|In service||1 October 1985 – 16 March 2012|
|Manufacturer||Hitachi, Kawasaki Heavy Industries, Kinki Sharyo, Nippon Sharyo, Tokyu Car Corporation|
|Entered service||October 1985|
|Number built||1,056 vehicles (66 sets)|
|Number in service||None|
|Number preserved||5 vehicles|
|Formation||4, 6, 12 or 16 cars per trainset|
|Capacity||4-car P sets|
6-car K sets
12-car G sets
1,031 (68 Green + 963 Standard)
16-car X sets
1,277 (124 Green + 1,153 Standard)
16-car V sets
1,285 (126 Green + 1,159 Standard)
16-car G sets
1,321 (168 Green + 1,153 Standard)
|Operator(s)|| JNR (1985–1987)|
JR Central (1987–2003)
|Line(s) served||Tokaido Shinkansen, Sanyo Shinkansen, Hakata-Minami Line|
|Car body construction||Steel|
|Car length||25,000 mm (82 ft 0 in) (intermediate cars)|
26,050 mm (85 ft 6 in) (end cars)
|Width||3,383 mm (11 ft 1.2 in)|
|Height||4,000 mm (13 ft 1 in)|
4,488 mm (14 ft 8.7 in)
|Doors||Two per side|
|Maximum speed||220 km/h (137 mph) (230 km/h (143 mph) for the former V sets)|
|Traction system||Thyristor drive|
|Acceleration||1.6 km/(h⋅s) (0.99 mph/s) for the former V sets)|
|Deceleration||2.6 km/(h⋅s) (2.4 ft/s2)|
|Electric system(s)||25 kV AC, 60 Hz, overhead catenary|
|Current collection method||Pantograph|
|Bogies||DT202 (motored), TR7000 (trailer)|
|Track gauge||1,435 mm (4 ft 8+1⁄2 in) standard gauge|
The 100 series (100系, Hyaku-kei) was a Japanese Shinkansen high-speed train type which operated between 1985 and 2012 on the Tokaido Shinkansen and Sanyo Shinkansen high-speed lines. They were introduced after the 200 series trains, but their numbering is such because in the days of Japanese National Railways (JNR), Shinkansen types running east of Tokyo were given even numbers and those west of Tokyo odd numbers, hence they were given the next odd number in line after 0, 100. The last remaining examples of the type were withdrawn from service following the last runs on 16 March 2012.
They differed visibly from the earlier 0 series in that the nose profile was more pointed. Another less obvious difference with the 16-car sets was that not all the cars were powered; the driving cars on each end were unpowered, as were the two bi-level centre cars. Some later production sets had powered driving cars and four unpowered bi-level trailers in the middle instead. The bi-level trailer cars contained a combination of restaurant cars, and first class compartments, or open-plan first class seating and first class compartments, or open-plan first class seating and refreshment cars.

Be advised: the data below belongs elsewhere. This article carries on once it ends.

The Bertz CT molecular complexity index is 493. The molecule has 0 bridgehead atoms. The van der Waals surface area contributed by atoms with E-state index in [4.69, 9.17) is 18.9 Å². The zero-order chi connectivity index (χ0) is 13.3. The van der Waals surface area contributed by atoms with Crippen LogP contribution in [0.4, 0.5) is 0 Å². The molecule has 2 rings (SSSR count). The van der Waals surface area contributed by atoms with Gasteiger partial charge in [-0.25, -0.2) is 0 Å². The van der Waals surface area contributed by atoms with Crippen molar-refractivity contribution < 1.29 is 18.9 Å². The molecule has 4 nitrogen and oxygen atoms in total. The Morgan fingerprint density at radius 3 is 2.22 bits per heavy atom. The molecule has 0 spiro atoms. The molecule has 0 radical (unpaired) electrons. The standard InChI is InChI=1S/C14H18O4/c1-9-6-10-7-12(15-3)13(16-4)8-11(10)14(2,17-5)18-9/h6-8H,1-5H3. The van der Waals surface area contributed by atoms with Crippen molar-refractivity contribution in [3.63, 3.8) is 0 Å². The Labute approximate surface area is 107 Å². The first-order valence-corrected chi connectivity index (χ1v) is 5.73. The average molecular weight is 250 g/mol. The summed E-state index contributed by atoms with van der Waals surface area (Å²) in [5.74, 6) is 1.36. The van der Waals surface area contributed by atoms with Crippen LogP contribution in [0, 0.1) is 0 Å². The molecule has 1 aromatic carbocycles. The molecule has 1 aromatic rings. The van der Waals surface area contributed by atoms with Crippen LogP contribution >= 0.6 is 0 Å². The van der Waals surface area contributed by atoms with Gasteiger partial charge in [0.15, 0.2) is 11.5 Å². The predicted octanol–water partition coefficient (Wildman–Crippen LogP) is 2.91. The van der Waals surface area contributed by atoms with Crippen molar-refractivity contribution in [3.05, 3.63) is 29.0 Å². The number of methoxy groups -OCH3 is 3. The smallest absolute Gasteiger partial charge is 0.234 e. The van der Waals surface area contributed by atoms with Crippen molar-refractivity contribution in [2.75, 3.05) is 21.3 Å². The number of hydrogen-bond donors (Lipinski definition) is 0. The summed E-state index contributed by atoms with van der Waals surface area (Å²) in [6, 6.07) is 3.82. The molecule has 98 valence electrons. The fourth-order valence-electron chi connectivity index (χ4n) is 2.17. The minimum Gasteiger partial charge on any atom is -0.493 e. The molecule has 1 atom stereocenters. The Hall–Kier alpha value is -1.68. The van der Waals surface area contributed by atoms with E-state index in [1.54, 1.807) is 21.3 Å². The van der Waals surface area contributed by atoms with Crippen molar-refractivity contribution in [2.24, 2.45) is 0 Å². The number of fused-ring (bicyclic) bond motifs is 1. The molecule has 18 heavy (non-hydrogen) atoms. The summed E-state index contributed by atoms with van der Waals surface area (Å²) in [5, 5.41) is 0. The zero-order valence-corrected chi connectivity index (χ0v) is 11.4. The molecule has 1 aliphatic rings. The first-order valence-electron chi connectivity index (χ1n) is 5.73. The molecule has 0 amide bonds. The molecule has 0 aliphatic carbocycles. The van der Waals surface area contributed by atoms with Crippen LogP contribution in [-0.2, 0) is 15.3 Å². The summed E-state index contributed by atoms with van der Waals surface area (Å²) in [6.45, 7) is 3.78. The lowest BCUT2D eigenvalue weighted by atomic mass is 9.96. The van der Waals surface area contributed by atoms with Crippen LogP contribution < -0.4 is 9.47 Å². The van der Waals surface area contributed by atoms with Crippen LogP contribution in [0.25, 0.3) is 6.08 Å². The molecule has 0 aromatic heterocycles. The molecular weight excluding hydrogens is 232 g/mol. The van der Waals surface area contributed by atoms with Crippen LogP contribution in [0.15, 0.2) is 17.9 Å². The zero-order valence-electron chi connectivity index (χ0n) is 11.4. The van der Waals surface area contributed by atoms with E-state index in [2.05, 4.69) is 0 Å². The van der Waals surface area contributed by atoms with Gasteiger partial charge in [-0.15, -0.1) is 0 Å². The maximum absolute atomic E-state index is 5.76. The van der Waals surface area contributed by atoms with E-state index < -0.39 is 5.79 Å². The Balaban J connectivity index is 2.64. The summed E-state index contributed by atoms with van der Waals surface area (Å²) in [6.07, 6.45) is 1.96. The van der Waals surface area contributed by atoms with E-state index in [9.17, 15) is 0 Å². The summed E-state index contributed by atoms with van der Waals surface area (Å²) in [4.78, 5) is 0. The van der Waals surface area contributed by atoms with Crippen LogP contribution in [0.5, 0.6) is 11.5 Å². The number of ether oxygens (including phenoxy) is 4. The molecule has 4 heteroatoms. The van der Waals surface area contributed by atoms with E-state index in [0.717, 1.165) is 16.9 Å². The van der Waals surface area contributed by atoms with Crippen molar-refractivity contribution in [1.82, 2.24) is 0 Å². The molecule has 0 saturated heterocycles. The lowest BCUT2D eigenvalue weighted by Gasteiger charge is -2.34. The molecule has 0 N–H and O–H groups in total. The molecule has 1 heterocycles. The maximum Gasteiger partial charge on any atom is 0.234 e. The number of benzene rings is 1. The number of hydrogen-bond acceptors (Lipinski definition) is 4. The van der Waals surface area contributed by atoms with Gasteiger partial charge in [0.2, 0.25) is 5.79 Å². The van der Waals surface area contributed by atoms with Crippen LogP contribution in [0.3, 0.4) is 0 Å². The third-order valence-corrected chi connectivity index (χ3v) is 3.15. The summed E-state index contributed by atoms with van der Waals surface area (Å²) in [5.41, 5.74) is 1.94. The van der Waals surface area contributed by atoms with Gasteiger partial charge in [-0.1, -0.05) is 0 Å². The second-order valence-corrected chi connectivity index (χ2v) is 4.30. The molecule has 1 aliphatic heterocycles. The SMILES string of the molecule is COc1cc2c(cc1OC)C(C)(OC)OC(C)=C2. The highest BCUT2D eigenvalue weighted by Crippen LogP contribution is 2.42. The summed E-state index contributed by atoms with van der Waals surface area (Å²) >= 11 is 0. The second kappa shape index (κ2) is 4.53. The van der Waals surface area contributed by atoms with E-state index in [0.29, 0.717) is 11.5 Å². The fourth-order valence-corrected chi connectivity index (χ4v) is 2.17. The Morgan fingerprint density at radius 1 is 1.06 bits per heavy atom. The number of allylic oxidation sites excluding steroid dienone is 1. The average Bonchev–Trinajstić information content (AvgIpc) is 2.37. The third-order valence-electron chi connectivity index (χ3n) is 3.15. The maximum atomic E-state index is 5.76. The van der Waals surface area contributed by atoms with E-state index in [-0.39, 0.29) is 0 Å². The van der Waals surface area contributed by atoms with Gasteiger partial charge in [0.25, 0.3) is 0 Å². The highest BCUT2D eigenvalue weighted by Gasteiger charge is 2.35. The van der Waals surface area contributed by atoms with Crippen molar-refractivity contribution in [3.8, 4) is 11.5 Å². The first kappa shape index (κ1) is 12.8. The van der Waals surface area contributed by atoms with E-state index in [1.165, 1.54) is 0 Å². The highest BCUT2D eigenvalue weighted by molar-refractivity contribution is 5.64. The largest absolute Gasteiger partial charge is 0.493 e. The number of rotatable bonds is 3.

The external livery was white (White No. 3) and blue (Blue No. 20).
Following their removal from front-line service, 100 series sets were later reformed into shorter four- and six-car sets for the slower Kodama services on the Sanyo Shinkansen line. These four- and six-car trains did not have bi-level cars.
Originally numbered X0, the pre-series set X1 was delivered in 1985, with test running commencing from 27 March that year.The X1 set entered revenue service for passenger evaluation trials on the Hikari services from 1 October 1985. This unit differed externally from later production units in having small windows aligned with each seating bay, and also had a slanting headlight arrangement. The type 116 Green (first class) car formed as car 10 initially included one two-seat and two single-seat compartments, but these were removed when the set was modified to full-production standard in 1986.
Set X0 was formed as shown below, with car 1 at the Hakata end.
Set X1 was withdrawn in March 2000.
Following passenger evaluation trials with the pre-series set X1, a total of seven X sets were built for use on Tokaido and Sanyo Shinkansen Hikari services. The first four production units entered service from 13 June 1986 as 12-car sets without bilevel trailer cars, numbered G1 to G4, and were used on Tokaido Kodama services until October in the same year.These sets were formed as shown below.
Cars 2, 4, 6, 8, and 10 were each fitted with cross-arm pantographs.
These units were subsequently renumbered as 16-car sets X2 to X5 with the inclusion of bilevel trailer cars, and were introduced on Hikari services from November 1986.
The noticeable difference over previous (0 series and 200 series) shinkansen designs was the inclusion of two bilevel trailer cars in the centre of the formation. The type 168 car had a restaurant area on the upper deck with kitchen facilities and a small buffet counter on the lower deck. The adjacent type 149 car provided private compartments for Green class passengers on the lower deck, with open-plan green car accommodation on the upper deck.
From March 1998, the X sets were redeployed to Tokaido Kodama services. The restaurant cars were no longer used, and fittings were subsequently removed. The fleet of X sets contained the oldest members of the 100 series fleet, and the first withdrawals started in August 1999. From the new timetable change of 2 October 1999, X sets were no longer assigned to regular workings, with the remaining examples subsequently limited to holiday period extra trains. The last remaining units were withdrawn by April 2000.
The 16-car X sets were formed as follows.
Cars 2, 6, and 12 were equipped with cross-arm pantographs.(The pantographs on cars 4, 10, and 14 were removed in 1995. )